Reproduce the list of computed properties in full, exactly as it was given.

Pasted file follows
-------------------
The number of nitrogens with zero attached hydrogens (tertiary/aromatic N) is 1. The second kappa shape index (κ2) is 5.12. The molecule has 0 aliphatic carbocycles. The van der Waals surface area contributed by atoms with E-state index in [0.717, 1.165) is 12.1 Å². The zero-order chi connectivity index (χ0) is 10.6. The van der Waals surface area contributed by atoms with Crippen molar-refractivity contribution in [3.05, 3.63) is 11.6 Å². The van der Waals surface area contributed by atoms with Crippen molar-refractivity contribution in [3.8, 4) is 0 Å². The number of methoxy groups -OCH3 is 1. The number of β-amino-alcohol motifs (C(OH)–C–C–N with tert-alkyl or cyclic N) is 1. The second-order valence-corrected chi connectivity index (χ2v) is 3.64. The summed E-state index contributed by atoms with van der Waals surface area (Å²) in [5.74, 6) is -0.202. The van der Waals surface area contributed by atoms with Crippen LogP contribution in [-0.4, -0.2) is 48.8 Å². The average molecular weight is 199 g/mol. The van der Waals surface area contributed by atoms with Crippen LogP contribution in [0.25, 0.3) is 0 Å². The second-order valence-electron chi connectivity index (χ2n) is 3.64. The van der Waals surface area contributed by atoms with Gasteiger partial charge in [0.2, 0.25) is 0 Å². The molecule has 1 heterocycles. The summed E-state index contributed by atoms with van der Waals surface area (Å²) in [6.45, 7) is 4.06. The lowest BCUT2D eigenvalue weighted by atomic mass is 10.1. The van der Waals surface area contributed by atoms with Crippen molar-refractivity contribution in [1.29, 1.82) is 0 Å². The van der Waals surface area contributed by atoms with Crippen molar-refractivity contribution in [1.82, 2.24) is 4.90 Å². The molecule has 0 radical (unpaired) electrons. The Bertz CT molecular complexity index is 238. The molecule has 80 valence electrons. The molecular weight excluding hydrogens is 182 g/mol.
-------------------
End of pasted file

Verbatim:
The number of nitrogens with zero attached hydrogens (tertiary/aromatic N) is 1. The second kappa shape index (κ2) is 5.12. The molecule has 0 aliphatic carbocycles. The van der Waals surface area contributed by atoms with E-state index in [0.717, 1.165) is 12.1 Å². The zero-order chi connectivity index (χ0) is 10.6. The van der Waals surface area contributed by atoms with Crippen molar-refractivity contribution in [3.05, 3.63) is 11.6 Å². The van der Waals surface area contributed by atoms with Crippen molar-refractivity contribution in [3.8, 4) is 0 Å². The number of methoxy groups -OCH3 is 1. The number of β-amino-alcohol motifs (C(OH)–C–C–N with tert-alkyl or cyclic N) is 1. The second-order valence-corrected chi connectivity index (χ2v) is 3.64. The summed E-state index contributed by atoms with van der Waals surface area (Å²) in [5.74, 6) is -0.202. The van der Waals surface area contributed by atoms with Crippen LogP contribution in [-0.4, -0.2) is 48.8 Å². The average molecular weight is 199 g/mol. The van der Waals surface area contributed by atoms with Crippen LogP contribution in [0.25, 0.3) is 0 Å². The second-order valence-electron chi connectivity index (χ2n) is 3.64. The van der Waals surface area contributed by atoms with Gasteiger partial charge in [0.2, 0.25) is 0 Å². The molecule has 1 heterocycles. The summed E-state index contributed by atoms with van der Waals surface area (Å²) in [6.45, 7) is 4.06. The lowest BCUT2D eigenvalue weighted by atomic mass is 10.1. The van der Waals surface area contributed by atoms with Crippen molar-refractivity contribution in [1.29, 1.82) is 0 Å². The van der Waals surface area contributed by atoms with Crippen molar-refractivity contribution in [1.82, 2.24) is 4.90 Å². The molecule has 0 radical (unpaired) electrons. The Bertz CT molecular complexity index is 238. The molecule has 80 valence electrons. The molecular weight excluding hydrogens is 182 g/mol.